Community Context

Sanilac County has nearly 1,000 square miles of farmland, beaches, and waterways, and it attracts seasonal tourism. Primary industries include manufacturing, healthcare, and retail. The county is a Republican stronghold, and new county commissioners came into office in November of 2020 in three of the five districts. The county also has a new sheriff as of late 2020, signaling a change in law enforcement leadership for the first time in 12 years.

Sanilac County is largely rural, and as a result, a lack of transportation and broadband access are common barriers to accessing healthcare and community assets. The county is also a federally designated Health Professional Shortage Area. Although 16 percent of households fall below the poverty line, an additional 38 percent have incomes above the federal poverty level but below the basic cost of living. Sanilac County is fairly homogeneous in terms of race and ethnicity, with the majority being White and non-Hispanic, and the population is forecasted to decrease slightly over the coming years.

Sanilac County’s Journey to Promote Health, Well-Being, and Equity

Five years into the Sentinel Communities Surveillance Project, Sanilac County’s community capacity to promote health and well-being has remained fairly constant, grounded by anchor institutions and local collaborations centered around healthcare and economic development.

Regional organizations that include Sanilac and neighboring counties also provide important capacity to promote health and well-being. In addition to ongoing work to address substance use in the region, other initiatives have sought to revitalize Sanilac County through scholarships for residents to obtain higher education or complete trade school, campaigns encouraging residents to donate to local nonprofits, and initiatives to encourage former Sanilac residents, particularly those with a healthcare background, to move back to the region. There has been little movement in terms of health priorities and narrative over the past five years, although there is slightly more emphasis on the importance of prevention. Given the racially homogeneous population in Sanilac County, racial equity has traditionally not been a part of the conversation, although this has changed somewhat with state-level initiatives. Within Sanilac County, health equity is largely centered around broadband access as a boon to telehealth.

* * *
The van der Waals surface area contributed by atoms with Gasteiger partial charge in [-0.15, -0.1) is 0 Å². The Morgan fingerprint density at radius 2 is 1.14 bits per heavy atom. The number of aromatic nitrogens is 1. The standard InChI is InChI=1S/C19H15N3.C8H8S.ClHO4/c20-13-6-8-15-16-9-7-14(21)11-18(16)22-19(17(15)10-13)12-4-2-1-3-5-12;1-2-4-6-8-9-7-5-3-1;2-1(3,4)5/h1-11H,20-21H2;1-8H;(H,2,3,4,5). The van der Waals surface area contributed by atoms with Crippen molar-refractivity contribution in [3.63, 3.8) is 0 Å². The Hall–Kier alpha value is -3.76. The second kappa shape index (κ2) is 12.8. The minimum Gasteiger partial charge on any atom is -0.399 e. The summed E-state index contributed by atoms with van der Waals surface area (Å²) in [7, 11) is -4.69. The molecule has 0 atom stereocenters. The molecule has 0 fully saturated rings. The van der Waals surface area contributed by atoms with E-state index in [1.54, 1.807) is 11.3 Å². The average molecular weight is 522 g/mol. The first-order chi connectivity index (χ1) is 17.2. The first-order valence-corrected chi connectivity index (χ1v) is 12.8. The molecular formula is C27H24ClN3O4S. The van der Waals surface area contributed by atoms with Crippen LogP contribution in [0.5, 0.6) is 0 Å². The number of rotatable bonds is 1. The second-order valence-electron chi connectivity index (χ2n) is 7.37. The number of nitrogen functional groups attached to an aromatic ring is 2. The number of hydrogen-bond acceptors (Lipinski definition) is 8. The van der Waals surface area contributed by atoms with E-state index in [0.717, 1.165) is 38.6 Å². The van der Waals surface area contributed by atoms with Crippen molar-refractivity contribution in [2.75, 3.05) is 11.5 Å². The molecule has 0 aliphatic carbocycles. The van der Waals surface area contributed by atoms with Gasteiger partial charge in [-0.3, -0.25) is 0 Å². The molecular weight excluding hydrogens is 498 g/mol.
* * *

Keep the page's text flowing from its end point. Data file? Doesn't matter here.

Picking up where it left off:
Lessons Learned: Where is Sanilac County Five Years Later?

Sanilac County has remained largely the same in terms of health priorities and efforts to promote health and well-being, although there has been an increasing recognition around the importance of health prevention and promotion, particularly with respect to mental health. Collaborations have been important in meeting a diversity of needs, particularly for children and young families, although there remain important gaps in healthcare and other services. Other communities can learn from Sanilac County’s investments in its younger children and families and creative strategies to meet mental health needs, particularly for men who may be more reluctant to seek services. 


Because Sanilac County is a smaller region where local stakeholders know and have a long history working together, decision-making related to health and well-being is often expedited. Yet, barriers remain, particularly due to a shortage of health providers, a lack of broadband access, and a lack of public transportation. 

Facilitators:

  • State policies and cross-county collaboratives to promote efficiency and minimize duplication 

  • Local businesses share health information

  • Small-town connections and support

Barriers:

  • Lack of broadband access

  • Health-provider shortage area and a medically underserved population

  • Lack of a reliable public transportation system

  • Stakeholders are spread thin